Lezley: Yeah, for sure.

©Veronica Guzzardi

©Veronica Guzzardi

Veronica: Being in college and not having to move at the end of every semester with a half-ton of paper was kind of one of the things that was nice about working digitally.

Lezley: It’s true. It is nice, but I think there’s something special about an original piece of analog art. I love it how …

Veronica: All my digital stuff comes out better when it starts physical.

Lezley: Yeah?

Veronica: Things that are based on physical sketches, that I scan and then do, even if I’m doing it in Illustrator with my vector so that I get obsessed about, they still come out better if they start out with a drawn line.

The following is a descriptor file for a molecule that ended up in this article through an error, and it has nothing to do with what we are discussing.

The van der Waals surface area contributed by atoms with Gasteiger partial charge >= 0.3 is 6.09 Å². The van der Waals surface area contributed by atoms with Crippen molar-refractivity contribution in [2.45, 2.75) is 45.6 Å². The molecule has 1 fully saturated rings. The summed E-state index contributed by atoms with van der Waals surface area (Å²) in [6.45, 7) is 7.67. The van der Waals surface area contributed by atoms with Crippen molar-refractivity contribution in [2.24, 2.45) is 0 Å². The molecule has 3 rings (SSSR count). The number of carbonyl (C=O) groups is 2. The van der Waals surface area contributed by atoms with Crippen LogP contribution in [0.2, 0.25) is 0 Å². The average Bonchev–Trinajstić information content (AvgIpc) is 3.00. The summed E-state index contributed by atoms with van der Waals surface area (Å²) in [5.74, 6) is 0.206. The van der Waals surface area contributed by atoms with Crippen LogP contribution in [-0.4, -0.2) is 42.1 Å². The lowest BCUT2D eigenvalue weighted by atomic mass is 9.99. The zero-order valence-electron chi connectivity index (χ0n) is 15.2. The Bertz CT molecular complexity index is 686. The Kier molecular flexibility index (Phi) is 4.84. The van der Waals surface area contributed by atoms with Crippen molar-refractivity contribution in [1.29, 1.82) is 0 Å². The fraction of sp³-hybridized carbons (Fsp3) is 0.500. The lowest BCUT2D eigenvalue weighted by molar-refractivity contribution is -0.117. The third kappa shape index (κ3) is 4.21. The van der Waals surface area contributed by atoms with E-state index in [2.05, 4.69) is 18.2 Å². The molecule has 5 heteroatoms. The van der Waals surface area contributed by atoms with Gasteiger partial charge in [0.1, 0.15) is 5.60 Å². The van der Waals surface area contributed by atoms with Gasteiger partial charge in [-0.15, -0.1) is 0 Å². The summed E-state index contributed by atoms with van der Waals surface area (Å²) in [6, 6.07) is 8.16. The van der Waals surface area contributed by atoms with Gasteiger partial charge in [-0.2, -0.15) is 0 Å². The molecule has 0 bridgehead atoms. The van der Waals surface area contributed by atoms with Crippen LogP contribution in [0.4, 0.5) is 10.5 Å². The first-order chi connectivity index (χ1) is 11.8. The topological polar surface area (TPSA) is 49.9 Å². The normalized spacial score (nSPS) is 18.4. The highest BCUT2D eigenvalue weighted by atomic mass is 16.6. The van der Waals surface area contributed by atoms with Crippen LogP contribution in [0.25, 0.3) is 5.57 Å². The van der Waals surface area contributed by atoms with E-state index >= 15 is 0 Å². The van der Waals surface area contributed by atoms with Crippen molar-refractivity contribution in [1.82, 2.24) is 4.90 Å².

Lezley: Interesting.

Veronica: Your mileage may vary, or whatever, but that’s been my experience so far.

Lezley: Hmm, interesting.

Veronica: Yeah.

Lezley: Makes sense.

That’s a wrap on V’s 2015 interview part I – check out Part II and III coming up in the next couple weeks!

For those interested:

  • Part I – Sherlock / Tumblr engagement / making resin toys
  • Part II – getting a job / Jim Henson / developing a drawing discipline
  • Part III – Patreon / POD / Zazzle changes / Emily McDowell & resistance to licensing
  • Part IV – Kickstarter / more revenue streams / website shenanigans & html code